Nomad blood might run in his veins, but Meer had become a Sandporter at heart.
"Just a couple more days," she said. "Then we'll be out of your hair for good."
The proprietor tutted. "I wouldn't hear of it. Let the boy recover in his own good time." Grinning again, he headed for the door. "I shall continue to deflect persistent guests with the skills for which I have become famous. Enjoy your breakfast."
Once he had gone, Rachel took one of the chowder bowls over to the bed and gave the young angel a gentle shake. "Dill?"
The angel opened his eyes, and jerked away from her with a start. But then he seemed to realize where he was, and his panic subsided. "A terrible dream . . ." He sighed, running a hand through his lank hair.
"The same one?" she asked.
He nodded. "I dreamed I was this room. The walls were my skin and bones, the windows my eyes. My blood ran through wooden veins in the floorboards. My nerves . . . I could feel you walking through me, and . . ." As he looked up at her, the colour of his eyes darkened from white to grey. "Meer? Was he here?"
"He just left."
Dill stared at his own hands for a long time. "I dreamed of him, too."
"He was outside this room, outside me, but searching for a way in. I couldn't see him, but each time I peered out of the window I spotted something odd: a house that hadn't been there before, a new pontoon in the harbor, a crooked tree. Are there any trees in Sandport?"
"No," Rachel admitted. "And there aren't any trees out there now. It was only a dream."
Her friend's nightmares had been consistent since his return from Hell. He dreamed of becoming the environment around him, whether it was a room in Sandport or a petrified glade or a sandy hollow in the Deadsands. And in each case the same shape-shifting figure waited nearby, disguised as a part of the wider surroundings. Dill had started calling him the Mesmerist, though he could not say why.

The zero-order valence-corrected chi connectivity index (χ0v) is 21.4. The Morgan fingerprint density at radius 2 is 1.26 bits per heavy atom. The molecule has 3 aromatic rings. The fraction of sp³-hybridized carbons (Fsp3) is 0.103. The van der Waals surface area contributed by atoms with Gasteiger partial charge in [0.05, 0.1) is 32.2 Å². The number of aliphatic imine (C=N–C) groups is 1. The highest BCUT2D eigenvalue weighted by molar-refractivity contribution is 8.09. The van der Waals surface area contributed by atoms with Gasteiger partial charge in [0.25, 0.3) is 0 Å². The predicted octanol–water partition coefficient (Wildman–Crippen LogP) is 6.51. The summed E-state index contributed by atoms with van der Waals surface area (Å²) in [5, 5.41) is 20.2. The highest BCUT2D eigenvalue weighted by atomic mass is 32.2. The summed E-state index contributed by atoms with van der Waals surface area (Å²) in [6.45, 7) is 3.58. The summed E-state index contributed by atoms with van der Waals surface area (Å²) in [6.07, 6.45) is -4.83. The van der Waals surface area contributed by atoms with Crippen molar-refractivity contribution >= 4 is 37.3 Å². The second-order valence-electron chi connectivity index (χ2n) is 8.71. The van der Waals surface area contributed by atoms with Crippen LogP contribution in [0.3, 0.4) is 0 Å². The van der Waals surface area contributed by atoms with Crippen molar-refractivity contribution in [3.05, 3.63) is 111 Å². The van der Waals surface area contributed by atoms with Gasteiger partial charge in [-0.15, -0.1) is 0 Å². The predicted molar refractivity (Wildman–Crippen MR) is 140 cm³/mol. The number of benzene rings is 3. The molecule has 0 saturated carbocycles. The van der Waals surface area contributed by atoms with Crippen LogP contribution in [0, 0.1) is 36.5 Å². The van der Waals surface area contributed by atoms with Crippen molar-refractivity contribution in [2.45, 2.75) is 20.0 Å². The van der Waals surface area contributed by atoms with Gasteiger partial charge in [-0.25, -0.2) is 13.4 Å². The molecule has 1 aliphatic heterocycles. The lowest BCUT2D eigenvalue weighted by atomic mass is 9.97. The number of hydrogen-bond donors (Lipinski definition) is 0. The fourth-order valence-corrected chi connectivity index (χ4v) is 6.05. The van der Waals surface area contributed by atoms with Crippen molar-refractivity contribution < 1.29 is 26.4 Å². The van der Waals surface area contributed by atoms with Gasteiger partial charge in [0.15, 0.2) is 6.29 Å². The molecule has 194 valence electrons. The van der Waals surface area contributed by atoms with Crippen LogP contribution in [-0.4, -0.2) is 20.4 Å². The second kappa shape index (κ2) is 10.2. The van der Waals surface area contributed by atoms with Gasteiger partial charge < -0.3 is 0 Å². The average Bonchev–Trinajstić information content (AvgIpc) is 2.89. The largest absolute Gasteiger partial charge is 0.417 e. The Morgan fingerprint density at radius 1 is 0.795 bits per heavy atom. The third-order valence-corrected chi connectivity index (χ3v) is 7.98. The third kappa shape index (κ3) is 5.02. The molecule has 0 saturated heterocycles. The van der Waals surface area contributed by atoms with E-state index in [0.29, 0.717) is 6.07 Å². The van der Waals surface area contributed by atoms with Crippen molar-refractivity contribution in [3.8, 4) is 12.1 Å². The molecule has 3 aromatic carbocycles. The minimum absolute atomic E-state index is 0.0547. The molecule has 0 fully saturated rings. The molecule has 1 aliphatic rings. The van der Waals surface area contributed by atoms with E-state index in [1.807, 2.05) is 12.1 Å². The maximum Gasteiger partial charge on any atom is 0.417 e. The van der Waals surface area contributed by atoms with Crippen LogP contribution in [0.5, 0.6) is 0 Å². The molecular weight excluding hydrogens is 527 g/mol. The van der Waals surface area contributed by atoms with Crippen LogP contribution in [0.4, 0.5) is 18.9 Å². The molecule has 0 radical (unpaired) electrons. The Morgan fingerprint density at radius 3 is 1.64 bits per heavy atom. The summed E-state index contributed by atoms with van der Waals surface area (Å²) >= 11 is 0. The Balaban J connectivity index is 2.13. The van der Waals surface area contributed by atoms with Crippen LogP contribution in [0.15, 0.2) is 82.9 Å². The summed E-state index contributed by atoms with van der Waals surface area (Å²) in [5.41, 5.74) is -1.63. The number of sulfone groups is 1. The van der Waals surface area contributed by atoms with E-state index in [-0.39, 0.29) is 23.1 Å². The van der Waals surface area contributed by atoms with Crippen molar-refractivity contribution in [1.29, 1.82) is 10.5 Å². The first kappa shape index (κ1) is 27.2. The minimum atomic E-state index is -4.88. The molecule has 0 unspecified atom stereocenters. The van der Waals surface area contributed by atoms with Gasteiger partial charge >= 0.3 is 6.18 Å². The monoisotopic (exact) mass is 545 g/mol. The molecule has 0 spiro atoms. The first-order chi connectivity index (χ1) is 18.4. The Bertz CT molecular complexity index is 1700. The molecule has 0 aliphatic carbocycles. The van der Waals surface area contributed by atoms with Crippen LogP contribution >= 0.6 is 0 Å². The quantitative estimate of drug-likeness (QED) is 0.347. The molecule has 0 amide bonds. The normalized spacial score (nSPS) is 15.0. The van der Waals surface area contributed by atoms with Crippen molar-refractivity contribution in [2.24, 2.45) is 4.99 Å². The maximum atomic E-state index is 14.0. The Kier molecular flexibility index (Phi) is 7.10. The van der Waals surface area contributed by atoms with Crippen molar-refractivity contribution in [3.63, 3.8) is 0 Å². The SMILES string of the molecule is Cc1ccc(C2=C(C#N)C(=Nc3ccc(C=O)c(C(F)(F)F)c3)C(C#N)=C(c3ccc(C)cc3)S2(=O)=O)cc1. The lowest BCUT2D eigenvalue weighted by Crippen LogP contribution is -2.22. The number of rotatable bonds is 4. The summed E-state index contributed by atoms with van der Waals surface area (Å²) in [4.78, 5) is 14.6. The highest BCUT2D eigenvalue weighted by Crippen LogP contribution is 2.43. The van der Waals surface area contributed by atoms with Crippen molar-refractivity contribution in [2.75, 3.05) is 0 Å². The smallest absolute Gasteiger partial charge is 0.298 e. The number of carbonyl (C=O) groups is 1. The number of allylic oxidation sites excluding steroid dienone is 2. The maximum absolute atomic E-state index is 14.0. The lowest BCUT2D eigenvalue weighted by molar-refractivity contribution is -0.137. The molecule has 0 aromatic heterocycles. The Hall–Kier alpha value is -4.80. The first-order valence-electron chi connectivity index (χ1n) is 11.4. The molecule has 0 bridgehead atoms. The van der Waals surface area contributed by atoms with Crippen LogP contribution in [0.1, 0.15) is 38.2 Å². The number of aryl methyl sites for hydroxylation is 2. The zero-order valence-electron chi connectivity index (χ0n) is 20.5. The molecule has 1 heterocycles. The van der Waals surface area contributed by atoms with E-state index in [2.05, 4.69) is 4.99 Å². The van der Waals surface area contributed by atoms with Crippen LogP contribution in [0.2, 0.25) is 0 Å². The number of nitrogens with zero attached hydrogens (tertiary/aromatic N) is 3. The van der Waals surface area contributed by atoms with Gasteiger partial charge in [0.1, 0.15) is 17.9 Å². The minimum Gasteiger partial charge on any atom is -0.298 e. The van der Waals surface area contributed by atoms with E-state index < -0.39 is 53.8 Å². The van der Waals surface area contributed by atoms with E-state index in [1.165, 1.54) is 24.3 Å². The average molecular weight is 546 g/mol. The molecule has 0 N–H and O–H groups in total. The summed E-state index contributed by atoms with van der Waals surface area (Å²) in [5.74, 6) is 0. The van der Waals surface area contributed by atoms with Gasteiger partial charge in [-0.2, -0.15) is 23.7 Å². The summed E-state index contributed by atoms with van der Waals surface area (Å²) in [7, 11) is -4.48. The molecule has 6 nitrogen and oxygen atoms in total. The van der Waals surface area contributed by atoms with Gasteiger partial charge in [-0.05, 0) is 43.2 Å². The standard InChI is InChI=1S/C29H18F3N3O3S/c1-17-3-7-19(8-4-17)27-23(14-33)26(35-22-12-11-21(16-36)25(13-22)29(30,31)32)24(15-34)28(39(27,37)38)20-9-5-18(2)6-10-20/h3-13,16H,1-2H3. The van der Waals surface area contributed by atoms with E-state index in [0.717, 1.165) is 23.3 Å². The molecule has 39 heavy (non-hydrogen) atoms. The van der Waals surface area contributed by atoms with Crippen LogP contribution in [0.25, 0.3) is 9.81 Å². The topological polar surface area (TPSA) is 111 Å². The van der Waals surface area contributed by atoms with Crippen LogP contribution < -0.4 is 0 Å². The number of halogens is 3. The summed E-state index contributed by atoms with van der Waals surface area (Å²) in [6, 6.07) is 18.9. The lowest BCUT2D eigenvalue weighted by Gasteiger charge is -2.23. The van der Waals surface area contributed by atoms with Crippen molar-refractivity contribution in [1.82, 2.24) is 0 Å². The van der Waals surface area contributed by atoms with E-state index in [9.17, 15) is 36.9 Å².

"You need to eat something." She handed him the bowl, noticing now that it contained little more than milk. "And we should consider leaving here soon. I don't know how much longer we can trust Meer."
Dill looked exhausted. "Where will we go?"
"As far away from the Spine as possible. The missionary ship Herald's Voice left Clune two weeks ago and should arrive in port any day now. With Spine martial law now in place, it may well be the last temple ship to sail out into the Yellow Sea. The missionaries have a settlement in a village called Baske, one hundred and twenty leagues east of the Pocked Delta. If we can get the Herald to take us there, we'll be safe."
"Would the priests shield us from the Spine?"
"They might shield you," she said. "You're a fugitive, but you're still an angel, and I can't imagine many of Deepgate's priests support the Spine's recent rise to power." She thought for a moment. "Yes, I'm sure they'd protect you."
"But what about you?"
An airship droned somewhere overhead. Rachel listened to it for a moment, but was distracted by another, closer sound: a ruckus in the street outside. She went back to the window.
A gaily painted box-wagon, pulled by an ox, was rumbling along the wharf in front of the tavern. It had a red roof and yellow slatted sides, and boasted wheels with garish green and gold spokes. Emblazoned across the nearest side were the words Greene's Magical Circus: Witness all the fearsome horrors of Iril! A crowd of people jostled around it, following its progress towards the center of town. Rachel realized that it must have disembarked from one of the barges at the deepwater dock that lay out of sight around the harbor peninsula. Curious. Normally that dock was used exclusively by Deepgate's Military to bring troops downriver from its outlying airship ports. Had the wagon originally arrived by airship? Or had it merely stopped to pick up cargo from one of the airship ports? Then she spotted a scrawled notice pinned to the rear of the wagon, and her breath caught.